Last week, in the Facebook group, I posted a terrible example of Subway trying to use humour in an advert.
(I don’t for one second think it’s a REAL advert, but why should that get in the way of me making a valid point?)
(It’s the one on the right, BTW)
It’s lazy, generic and told me nothing about the company, its products or its values.
If I’m clueless about Subway before I see the ad, I’m STILL clueless about them after I read it.
(Apart from me knowing that they are lazy gits and need to buy better joke books)
If you’re using humour in your business like that, you’re missing out.
If you can exchange one company name for another without ruining the joke, you’re being lazy.
The best humour comes from TRUTH.
I’ve banged on about this before, so I won’t do so again.
Here’s a better example from Subway.
Yes, I know it’s appalling.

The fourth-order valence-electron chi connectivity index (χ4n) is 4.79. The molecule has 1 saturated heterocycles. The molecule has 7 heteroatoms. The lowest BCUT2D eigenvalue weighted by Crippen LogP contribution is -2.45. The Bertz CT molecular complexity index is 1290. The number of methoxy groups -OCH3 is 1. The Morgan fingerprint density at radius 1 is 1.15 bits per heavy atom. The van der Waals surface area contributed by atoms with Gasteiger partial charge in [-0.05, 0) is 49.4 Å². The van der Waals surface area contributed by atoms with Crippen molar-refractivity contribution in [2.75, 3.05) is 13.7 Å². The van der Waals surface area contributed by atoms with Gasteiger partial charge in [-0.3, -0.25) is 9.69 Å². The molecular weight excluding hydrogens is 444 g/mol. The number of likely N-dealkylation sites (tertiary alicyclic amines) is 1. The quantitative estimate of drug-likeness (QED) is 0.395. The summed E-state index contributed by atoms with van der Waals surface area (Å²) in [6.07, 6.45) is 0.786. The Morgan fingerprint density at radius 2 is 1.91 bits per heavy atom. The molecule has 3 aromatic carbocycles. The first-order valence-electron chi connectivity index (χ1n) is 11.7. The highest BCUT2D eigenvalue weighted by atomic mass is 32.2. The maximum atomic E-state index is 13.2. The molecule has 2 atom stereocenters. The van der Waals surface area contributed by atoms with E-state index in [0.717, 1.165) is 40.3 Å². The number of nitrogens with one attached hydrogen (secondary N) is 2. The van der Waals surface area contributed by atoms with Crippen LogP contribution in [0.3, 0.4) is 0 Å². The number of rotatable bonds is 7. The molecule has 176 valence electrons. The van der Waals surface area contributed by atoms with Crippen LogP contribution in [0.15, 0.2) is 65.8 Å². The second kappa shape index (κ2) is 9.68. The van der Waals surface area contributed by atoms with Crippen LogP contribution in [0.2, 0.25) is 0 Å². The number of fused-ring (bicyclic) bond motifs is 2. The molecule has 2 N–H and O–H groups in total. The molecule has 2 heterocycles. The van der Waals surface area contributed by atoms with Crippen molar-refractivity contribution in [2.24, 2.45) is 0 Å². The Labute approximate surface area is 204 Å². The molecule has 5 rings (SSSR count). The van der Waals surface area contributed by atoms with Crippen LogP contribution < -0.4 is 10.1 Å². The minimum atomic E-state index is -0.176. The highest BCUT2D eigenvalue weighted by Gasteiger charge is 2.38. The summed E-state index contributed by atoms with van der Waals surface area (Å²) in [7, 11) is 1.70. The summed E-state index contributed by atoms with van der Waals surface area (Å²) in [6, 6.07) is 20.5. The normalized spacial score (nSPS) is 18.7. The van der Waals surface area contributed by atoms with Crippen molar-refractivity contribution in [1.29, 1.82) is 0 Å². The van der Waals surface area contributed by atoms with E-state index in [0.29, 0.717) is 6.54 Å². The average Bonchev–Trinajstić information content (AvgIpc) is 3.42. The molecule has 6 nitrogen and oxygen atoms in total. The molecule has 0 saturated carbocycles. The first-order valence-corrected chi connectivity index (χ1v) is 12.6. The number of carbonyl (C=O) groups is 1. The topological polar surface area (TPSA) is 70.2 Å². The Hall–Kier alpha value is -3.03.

It’s a pun…
…but it’s FUN.
It’s not personal or rooted in a truth, but at least it tells me a bit about THEM:
- It tells me their values (they want to meet my expectations).
- It shows me four ingredients they offer.
- It shows me that they don’t take themselves too seriously.
It’s not lazy and someone else can’t steal it without putting their thinking cap on and having to do some work.
That’s the kind of humour to use.
P.S. I’ve had an about-turn about offering the membership. I was going to follow the “do-a-challenge-on-Facebook-and-then-open-it-up-and-follow-the-launch-model” type thing, but I’ve changed my mind.
I’m just going to keep it open.
As I promised, the founding price is no longer available. The new price is in and it’s open until I have another about-turn.
I guess I could’ve summed this whole P.S. by saying:
“Keeping track of dates and planning s#!t is not fun, so the membership is open…”.